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McConnelling: How a Senator from Kentucky Became an Internet Star

Deb Amlen

Some people think the First Amendment of the United States Constitution simply gives us freedom of speech, but if you hang around on the Internet long enough, you can see that it’s become so much more than that. The First Amendment actually bestows upon us the inalienable right to make fun of our politicians in the most embarrassing ways possible. And if that means altering official political campaign property and blowing up the Internet with it, well then, by God, it’s practically our duty as Americans to do so.

It’s the way our forefathers would have wanted it. Well, maybe not John Adams, but Thomas Jefferson and Benjamin Franklin, definitely.

This is where the hot new Internet meme, McConnelling, comes in. McConnelling is the act of taking Sen. Mitch “Mitch” McConnell’s (R-Ky.) campaign video, setting it to any random musical underscore, and posting it on the web.

Why is this a fun thing to do? First, I think you should meet Sen. McConnell. Any resemblance to your dentist, living or dead, is purely coincidental.

McConnelling: How a Senator from Kentucky Became an Internet Star

It just so happens that Sen. McConnell is up for re-election, and his campaign minders thought it would be a good use of bandwidth to produce two and a half minutes of video of Sen. McConnell, titled “McConnell Working for Kentuckians.”

It sounded like a campaign ad. It looked, at first, like a campaign ad. It mostly featured the senator going about his day while smiling insipidly at the camera. Here’s Sen. McConnell at his desk drafting a bill, or possibly playing Sudoku. There he is smiling at the camera next to his wife. Oh, look, he’s patting someone awkwardly on the shoulder and…smiling at the camera. You get the idea. And through this whole video, Sen. McConnell says nothing. It’s two and a half minutes of silence.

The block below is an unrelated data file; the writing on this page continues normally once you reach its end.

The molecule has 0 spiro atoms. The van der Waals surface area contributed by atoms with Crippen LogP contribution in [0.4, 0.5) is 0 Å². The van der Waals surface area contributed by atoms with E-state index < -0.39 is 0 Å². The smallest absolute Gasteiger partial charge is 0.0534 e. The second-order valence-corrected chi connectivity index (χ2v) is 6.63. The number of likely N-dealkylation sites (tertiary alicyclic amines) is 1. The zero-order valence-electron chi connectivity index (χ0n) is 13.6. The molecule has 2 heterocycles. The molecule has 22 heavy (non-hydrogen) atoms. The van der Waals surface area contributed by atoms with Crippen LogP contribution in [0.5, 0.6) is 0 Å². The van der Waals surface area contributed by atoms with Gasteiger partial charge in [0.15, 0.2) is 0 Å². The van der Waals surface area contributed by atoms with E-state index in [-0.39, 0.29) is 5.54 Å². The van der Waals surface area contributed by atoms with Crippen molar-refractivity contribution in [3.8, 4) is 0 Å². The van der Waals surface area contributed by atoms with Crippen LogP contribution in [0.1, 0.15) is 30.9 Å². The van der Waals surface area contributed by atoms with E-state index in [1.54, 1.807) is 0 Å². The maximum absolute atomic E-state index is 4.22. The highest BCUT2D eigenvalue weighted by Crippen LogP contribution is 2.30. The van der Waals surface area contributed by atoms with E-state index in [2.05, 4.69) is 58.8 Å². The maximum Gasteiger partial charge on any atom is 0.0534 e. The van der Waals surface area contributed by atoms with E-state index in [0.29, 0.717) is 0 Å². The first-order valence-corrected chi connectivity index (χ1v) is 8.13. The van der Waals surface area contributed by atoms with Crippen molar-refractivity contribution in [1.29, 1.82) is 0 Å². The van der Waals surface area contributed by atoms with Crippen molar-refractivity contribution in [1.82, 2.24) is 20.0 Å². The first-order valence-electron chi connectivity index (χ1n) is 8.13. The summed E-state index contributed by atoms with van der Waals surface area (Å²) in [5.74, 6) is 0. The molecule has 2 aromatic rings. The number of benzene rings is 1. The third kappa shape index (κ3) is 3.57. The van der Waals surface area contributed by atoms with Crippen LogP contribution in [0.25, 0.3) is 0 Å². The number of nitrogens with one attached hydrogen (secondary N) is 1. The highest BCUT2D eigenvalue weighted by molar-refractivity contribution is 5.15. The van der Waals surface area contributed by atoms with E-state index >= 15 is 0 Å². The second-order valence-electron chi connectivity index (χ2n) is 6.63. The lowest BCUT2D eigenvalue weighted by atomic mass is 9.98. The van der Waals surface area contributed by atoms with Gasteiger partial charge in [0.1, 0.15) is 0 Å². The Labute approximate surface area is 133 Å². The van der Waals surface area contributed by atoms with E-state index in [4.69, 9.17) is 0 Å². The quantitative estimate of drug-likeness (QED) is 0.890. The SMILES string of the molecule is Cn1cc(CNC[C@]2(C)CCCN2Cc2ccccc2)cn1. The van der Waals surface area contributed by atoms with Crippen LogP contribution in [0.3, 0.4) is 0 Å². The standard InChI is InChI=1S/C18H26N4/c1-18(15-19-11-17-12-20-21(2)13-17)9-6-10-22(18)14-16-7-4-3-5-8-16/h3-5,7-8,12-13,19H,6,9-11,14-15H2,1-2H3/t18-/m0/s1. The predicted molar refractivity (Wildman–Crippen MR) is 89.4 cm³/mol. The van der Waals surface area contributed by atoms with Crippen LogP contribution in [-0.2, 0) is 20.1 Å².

The video was meant to be general footage from which regional campaign offices could cherry-pick clips to generate their own campaign commercials. These offices would add their own peppy “Vote for Mitch” audio, and the next thing you know, Sen. McConnell would be measuring his Senate office for an even bigger desk. Easy peasy.

The thing is, they made the epic mistake of posting the footage on YouTube.

Jon Stewart’s The Daily Show latched onto this on March 13 and conducted an experiment to see if there was a single piece of music that would be inappropriate when matched with the McConnell video. The answer turned out to be no, there is no music that doesn’t make this thing better.

In fact, Stewart encouraged people to make their own McConnell videos using the hashtag “#McConnelling,” which set off a tsunami of YouTube videos of the poor Kentucky senator smiling to the strains of songs like Detachable Penis by King Missile. Which, I think it bears repeating, is among our most precious rights as Americans.

You can show how much the First Amendment means to you by making your own McConnell video. If you do, upload it to Twitter and tag me (@debamlen).

1. Go to YouDubber.com.

2. Open a new tab and copy the URL for the original McConnell video (get it here).

3. Paste that URL into the top box on YouDubber.

4. Open another tab and find a music video of your choosing on YouTube. Copy the URL for the music video and paste it into the bottom box on YouDubber. It should look like this:

 image

5. Click the red Combine button and voilà! You have McConnelled.

6. Post that baby on social media so everyone can see how much you cherish your constitutional rights.

And just so you can see how patriotic I am, here’s mine (click here to play):

image

Is there something weirdly popular on the Internet that you’d like explained? Write to Deb Amlen at buzzologyYT@yahoo.com and let her know. Follow her on Facebook and Twitter (@debamlen).